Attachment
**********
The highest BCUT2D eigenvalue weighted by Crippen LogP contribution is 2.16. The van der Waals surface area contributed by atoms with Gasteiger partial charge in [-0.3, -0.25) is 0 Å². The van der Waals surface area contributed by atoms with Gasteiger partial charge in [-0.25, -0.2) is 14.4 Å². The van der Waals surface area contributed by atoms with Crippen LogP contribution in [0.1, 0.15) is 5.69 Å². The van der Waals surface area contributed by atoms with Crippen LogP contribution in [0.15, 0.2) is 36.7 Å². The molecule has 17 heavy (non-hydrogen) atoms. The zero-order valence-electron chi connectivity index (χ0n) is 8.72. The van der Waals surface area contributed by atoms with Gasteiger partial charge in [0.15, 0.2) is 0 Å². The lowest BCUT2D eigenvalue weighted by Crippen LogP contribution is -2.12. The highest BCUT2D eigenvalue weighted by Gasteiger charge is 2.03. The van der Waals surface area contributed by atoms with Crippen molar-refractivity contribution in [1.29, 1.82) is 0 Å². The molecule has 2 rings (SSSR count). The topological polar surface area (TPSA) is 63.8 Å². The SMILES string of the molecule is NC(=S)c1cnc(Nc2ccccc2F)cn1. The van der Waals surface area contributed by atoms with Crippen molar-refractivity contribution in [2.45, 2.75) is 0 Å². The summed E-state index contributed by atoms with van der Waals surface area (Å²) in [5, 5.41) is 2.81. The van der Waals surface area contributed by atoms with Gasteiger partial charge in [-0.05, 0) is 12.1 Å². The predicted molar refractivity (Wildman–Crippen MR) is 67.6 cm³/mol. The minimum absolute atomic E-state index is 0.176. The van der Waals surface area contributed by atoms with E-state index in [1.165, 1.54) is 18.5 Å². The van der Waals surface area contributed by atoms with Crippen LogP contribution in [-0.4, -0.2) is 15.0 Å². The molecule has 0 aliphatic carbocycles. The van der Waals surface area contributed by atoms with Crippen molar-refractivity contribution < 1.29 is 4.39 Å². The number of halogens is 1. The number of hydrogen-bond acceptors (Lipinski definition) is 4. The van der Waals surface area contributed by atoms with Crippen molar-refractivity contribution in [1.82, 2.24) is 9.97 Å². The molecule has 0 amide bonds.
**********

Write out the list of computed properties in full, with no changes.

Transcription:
The highest BCUT2D eigenvalue weighted by Crippen LogP contribution is 2.16. The van der Waals surface area contributed by atoms with Gasteiger partial charge in [-0.3, -0.25) is 0 Å². The van der Waals surface area contributed by atoms with Gasteiger partial charge in [-0.25, -0.2) is 14.4 Å². The van der Waals surface area contributed by atoms with Crippen LogP contribution in [0.1, 0.15) is 5.69 Å². The van der Waals surface area contributed by atoms with Crippen LogP contribution in [0.15, 0.2) is 36.7 Å². The molecule has 17 heavy (non-hydrogen) atoms. The zero-order valence-electron chi connectivity index (χ0n) is 8.72. The van der Waals surface area contributed by atoms with Gasteiger partial charge in [0.15, 0.2) is 0 Å². The lowest BCUT2D eigenvalue weighted by Crippen LogP contribution is -2.12. The highest BCUT2D eigenvalue weighted by Gasteiger charge is 2.03. The van der Waals surface area contributed by atoms with Crippen molar-refractivity contribution in [1.29, 1.82) is 0 Å². The molecule has 2 rings (SSSR count). The topological polar surface area (TPSA) is 63.8 Å². The SMILES string of the molecule is NC(=S)c1cnc(Nc2ccccc2F)cn1. The van der Waals surface area contributed by atoms with Crippen molar-refractivity contribution in [2.45, 2.75) is 0 Å². The summed E-state index contributed by atoms with van der Waals surface area (Å²) in [5, 5.41) is 2.81. The van der Waals surface area contributed by atoms with Gasteiger partial charge in [-0.05, 0) is 12.1 Å². The predicted molar refractivity (Wildman–Crippen MR) is 67.6 cm³/mol. The minimum absolute atomic E-state index is 0.176. The van der Waals surface area contributed by atoms with E-state index in [1.165, 1.54) is 18.5 Å². The van der Waals surface area contributed by atoms with Crippen LogP contribution in [-0.4, -0.2) is 15.0 Å². The molecule has 0 aliphatic carbocycles. The van der Waals surface area contributed by atoms with Crippen molar-refractivity contribution < 1.29 is 4.39 Å². The number of halogens is 1. The number of hydrogen-bond acceptors (Lipinski definition) is 4. The van der Waals surface area contributed by atoms with Crippen molar-refractivity contribution in [1.82, 2.24) is 9.97 Å². The molecule has 0 amide bonds.